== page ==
“Lots has been happening, and there are a lot of plane rides in between all of these shooting locations, film festivals and workshops, but I love it so much and feel very lucky to be doing work that I am passionate about.”

Belling has produced feature films, shorts and television — but this project is not like any of the others.

Filmed on a micro budget — $50,000 of private equity funding — Stress Position had an intriguing high concept and a very manageable scope, in that it required only one location, three actors and limited crew, explained Belling.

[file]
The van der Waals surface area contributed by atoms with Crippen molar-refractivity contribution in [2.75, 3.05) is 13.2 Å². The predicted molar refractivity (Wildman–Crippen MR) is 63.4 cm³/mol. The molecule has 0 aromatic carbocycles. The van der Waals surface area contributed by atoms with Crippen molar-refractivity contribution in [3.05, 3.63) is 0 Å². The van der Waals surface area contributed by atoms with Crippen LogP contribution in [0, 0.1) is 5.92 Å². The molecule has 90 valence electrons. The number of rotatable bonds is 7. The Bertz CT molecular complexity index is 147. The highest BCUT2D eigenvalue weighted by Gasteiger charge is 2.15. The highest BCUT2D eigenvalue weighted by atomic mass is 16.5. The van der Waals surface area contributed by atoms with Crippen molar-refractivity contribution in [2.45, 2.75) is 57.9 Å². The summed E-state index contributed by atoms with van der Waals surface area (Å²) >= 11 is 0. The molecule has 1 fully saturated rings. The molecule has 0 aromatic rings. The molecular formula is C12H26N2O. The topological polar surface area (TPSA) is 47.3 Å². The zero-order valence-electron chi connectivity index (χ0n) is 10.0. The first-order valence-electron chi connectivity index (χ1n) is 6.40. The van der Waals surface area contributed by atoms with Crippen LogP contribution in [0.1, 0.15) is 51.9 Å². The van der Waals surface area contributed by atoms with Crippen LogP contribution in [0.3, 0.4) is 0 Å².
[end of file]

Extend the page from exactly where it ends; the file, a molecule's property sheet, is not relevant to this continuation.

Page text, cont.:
But it was the controversial nature of the premise that hooked her.

“It was different than any other film I had ever been a part of creating, because these were people playing themselves and working from a 30-page treatment where dialogue and scenes were improvised instead of scripted,” Belling said.

“The film is foremost psychologically terrifying in its violence and not at all gory in its violence,” said Belling, adding that the filmmakers are inspired by the works of Stanley Kubrick, Roman Polanski, Michael Haneke, among others — all  of whom create psychologically terrifying films that lack visual gore.

“We just aren’t in to graphic gore as a form of storytelling, and find the psychological violence much more impactful and frightening. It also suits the tone and style of our films, and places the films we create in an artful, more psychological thriller category.